Object–Color Stroop Task to Assess Selective Attention in “True” and “Legally Considered” Juvenile Delinquents

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Research Article

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Journal of Police and Criminal Psychology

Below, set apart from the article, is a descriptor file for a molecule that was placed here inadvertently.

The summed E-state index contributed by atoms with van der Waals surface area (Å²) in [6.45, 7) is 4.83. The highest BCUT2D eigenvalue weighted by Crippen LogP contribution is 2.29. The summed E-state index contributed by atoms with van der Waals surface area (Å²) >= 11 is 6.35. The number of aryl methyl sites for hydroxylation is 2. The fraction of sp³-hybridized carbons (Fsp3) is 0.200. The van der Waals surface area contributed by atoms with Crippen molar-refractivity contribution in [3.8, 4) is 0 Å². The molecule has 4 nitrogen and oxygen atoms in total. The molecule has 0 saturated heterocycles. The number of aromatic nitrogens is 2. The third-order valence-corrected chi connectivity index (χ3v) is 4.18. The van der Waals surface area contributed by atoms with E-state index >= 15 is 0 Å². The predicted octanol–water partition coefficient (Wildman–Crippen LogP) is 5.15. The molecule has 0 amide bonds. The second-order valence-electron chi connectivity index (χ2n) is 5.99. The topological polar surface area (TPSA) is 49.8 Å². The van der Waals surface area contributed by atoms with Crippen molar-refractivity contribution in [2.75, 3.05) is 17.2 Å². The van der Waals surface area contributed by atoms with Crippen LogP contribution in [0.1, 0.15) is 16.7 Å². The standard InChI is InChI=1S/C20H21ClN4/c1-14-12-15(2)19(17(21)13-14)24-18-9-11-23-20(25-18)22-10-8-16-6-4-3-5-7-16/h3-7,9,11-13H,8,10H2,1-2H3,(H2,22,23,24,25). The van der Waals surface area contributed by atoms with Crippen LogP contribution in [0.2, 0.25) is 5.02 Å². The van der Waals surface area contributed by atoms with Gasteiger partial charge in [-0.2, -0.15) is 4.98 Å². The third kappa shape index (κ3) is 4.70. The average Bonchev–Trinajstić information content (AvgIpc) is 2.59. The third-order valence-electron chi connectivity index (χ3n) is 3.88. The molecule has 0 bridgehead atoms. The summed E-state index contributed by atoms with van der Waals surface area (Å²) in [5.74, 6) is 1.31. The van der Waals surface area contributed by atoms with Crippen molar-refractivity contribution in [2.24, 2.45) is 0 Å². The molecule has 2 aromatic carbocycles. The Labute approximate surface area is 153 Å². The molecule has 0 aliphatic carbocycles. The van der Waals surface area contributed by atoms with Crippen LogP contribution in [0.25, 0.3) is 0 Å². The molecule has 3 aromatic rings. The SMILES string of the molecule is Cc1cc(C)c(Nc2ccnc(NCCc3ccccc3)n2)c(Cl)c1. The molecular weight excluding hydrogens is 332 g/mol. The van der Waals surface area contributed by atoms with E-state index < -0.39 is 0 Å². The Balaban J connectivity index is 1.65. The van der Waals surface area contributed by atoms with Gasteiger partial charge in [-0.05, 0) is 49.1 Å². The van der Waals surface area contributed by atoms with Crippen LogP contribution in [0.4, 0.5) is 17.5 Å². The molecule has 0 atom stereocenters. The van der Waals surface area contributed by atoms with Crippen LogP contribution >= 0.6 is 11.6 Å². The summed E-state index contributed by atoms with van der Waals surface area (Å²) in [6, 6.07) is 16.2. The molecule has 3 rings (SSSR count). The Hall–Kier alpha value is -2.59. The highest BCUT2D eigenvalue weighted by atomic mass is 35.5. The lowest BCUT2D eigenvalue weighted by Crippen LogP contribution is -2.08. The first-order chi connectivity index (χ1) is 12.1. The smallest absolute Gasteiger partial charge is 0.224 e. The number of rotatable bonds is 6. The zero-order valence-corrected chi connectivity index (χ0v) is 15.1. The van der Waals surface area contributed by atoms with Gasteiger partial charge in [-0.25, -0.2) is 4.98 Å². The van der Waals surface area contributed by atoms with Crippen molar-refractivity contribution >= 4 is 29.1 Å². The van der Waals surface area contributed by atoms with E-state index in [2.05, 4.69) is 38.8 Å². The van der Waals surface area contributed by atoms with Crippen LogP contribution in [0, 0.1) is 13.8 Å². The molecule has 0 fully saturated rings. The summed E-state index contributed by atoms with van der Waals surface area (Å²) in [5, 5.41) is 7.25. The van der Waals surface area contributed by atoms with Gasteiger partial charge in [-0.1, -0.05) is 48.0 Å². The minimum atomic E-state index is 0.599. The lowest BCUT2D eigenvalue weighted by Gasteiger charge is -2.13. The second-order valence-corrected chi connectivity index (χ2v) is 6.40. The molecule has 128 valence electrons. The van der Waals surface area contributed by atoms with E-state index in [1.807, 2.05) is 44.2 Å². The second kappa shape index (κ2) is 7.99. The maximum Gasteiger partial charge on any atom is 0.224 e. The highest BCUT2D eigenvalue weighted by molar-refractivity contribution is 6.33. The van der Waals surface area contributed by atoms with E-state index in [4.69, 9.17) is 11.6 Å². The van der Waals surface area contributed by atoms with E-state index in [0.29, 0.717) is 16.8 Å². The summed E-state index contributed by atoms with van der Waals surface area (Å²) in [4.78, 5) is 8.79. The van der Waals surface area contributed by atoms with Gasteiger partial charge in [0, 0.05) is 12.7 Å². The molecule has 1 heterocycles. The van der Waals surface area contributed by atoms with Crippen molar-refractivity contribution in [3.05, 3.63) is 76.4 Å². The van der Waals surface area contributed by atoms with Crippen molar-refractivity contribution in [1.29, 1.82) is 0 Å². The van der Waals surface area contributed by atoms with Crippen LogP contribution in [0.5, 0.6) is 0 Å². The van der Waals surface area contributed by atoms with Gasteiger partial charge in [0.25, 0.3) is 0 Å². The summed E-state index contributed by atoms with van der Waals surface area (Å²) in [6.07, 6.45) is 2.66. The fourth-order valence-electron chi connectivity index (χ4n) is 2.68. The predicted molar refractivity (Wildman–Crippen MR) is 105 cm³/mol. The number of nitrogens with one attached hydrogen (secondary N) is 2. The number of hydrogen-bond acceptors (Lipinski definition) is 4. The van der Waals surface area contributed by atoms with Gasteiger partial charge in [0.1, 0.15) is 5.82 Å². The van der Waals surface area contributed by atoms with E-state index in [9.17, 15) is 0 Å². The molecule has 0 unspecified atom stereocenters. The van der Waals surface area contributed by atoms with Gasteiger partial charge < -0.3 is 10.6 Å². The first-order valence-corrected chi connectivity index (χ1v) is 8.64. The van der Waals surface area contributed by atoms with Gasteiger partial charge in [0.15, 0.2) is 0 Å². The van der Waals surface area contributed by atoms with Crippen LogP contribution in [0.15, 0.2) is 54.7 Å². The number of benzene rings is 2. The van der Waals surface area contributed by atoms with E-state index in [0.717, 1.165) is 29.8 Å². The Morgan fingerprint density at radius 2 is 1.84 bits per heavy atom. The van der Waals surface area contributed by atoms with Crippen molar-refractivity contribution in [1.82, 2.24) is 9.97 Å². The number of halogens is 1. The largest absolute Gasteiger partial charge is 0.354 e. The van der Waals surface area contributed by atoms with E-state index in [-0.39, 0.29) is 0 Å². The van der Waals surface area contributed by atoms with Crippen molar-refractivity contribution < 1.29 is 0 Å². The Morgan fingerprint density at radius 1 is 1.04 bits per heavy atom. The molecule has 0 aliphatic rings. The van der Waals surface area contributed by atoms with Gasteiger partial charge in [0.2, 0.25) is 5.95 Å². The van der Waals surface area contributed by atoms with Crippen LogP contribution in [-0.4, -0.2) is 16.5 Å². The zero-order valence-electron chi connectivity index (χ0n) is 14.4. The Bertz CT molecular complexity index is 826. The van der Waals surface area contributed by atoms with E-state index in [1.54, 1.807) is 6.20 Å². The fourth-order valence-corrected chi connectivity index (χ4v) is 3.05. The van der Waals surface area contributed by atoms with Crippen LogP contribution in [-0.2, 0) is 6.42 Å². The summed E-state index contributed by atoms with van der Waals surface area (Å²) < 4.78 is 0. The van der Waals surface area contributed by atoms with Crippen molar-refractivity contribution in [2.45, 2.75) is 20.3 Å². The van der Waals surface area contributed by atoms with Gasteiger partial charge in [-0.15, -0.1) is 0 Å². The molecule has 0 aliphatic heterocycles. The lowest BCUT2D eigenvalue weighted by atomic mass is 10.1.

The present study compared selective attention processing among juvenile delinquents of two different citizenships and matched control groups. The sample consisted of 70 “true” juvenile delinquents (Indian citizen—charged for theft, rape or murder), 54 “legally considered” delinquents (Bangladesh citizens—charged only with illegal immigration), and 70 matched control group of Indian citizens. They were tested on object–color Stroop task designed specifically with objects typically found in South Asia. Results show that participants had taken less time in typical condition (for example, red color of red apple) compared to atypical condition (blue color of red apple). This behavioral characteristic is more specifically present in Bangladeshi delinquents and non-delinquent controls, while Indian delinquents are different from both on this measure. Demographic variables also have an influence on performance. Differences in selective attention processing were found between “true” and “legally considered” juvenile delinquents. Furthermore, the age of participants also had an influence on performance. These findings together suggest establishment of separate observation homes for juvenile delinquents. Furthermore, this is the first study to test response modulation hypothesis among offenders with psychopathic traits in an Asian country.

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